• 'Jesus' is packaged for mass market | The Jesus Film is being aimed at mainstream America, in a newly released "25th Anniversary Deluxe Commemorative Edition," packaged as a pair of DVDs with The Story of Jesus for Children (The Dallas Morning News)

  • A quieter passion | Decades before Mel Gibson's box-office giant, Campus Crusade developed a small film called Jesus. It's still reaching out, in hundreds of languages (The Orlando Sentinel)


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  • Making the Gospels rock | Religious-themed theater sees popularity explosion (The Express-Times, Bethlehem, Pa.)

  • The reason why I sing: Divining a music's roots | "Great Men of Gospel," at the Henry Street Settlement, is a pleasant enough survey of gospel music, but it would be a better show if it were truer to its title (The New York Times)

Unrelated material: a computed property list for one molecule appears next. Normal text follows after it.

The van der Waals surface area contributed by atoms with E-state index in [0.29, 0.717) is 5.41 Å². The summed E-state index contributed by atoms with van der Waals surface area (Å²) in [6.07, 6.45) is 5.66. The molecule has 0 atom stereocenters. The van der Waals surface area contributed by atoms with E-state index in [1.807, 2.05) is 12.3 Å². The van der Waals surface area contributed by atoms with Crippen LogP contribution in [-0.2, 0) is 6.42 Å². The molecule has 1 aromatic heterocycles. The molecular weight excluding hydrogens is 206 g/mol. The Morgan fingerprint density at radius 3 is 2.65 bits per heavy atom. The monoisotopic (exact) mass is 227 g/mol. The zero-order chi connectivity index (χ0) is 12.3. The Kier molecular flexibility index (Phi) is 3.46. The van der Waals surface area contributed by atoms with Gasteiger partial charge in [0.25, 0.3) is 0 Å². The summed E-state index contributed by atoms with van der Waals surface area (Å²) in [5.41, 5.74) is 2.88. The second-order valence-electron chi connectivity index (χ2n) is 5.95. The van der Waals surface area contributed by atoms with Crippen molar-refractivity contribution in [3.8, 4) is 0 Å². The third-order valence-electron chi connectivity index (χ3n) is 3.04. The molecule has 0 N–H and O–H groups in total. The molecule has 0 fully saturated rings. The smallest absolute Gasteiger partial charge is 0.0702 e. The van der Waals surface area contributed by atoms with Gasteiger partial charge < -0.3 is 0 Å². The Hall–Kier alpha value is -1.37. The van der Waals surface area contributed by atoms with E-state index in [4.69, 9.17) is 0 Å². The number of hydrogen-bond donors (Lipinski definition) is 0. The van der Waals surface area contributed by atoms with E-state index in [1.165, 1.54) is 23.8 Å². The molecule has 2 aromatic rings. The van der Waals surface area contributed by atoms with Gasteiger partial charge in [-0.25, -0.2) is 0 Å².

• For God's sake, it's a comedy | Sexing up God. It sounds like the title of a comedy about religion—and it is. But the real punchline is its stars are real-life Anglican priests (The Australian)




  • Virginity vows: back to the '50s | The virginity pledge, a written promise made by young people to stay chaste until married, which has been pushed by every evangelical preacher and home schooler with a pulse, is a campaign littered with broken vows (Robyn E. Blumner, St. Petersburg Times, Fla.)

  • Some unhappy with Girl Scouts form group | American Heritage Girls was founded in 1995 by a Cincinnati-area woman and her friends who were unhappy that the Girl Scouts accepted lesbians as troop leaders, banned prayer at meetings and allowed girls to substitute the word "God" in the oath (Associated Press)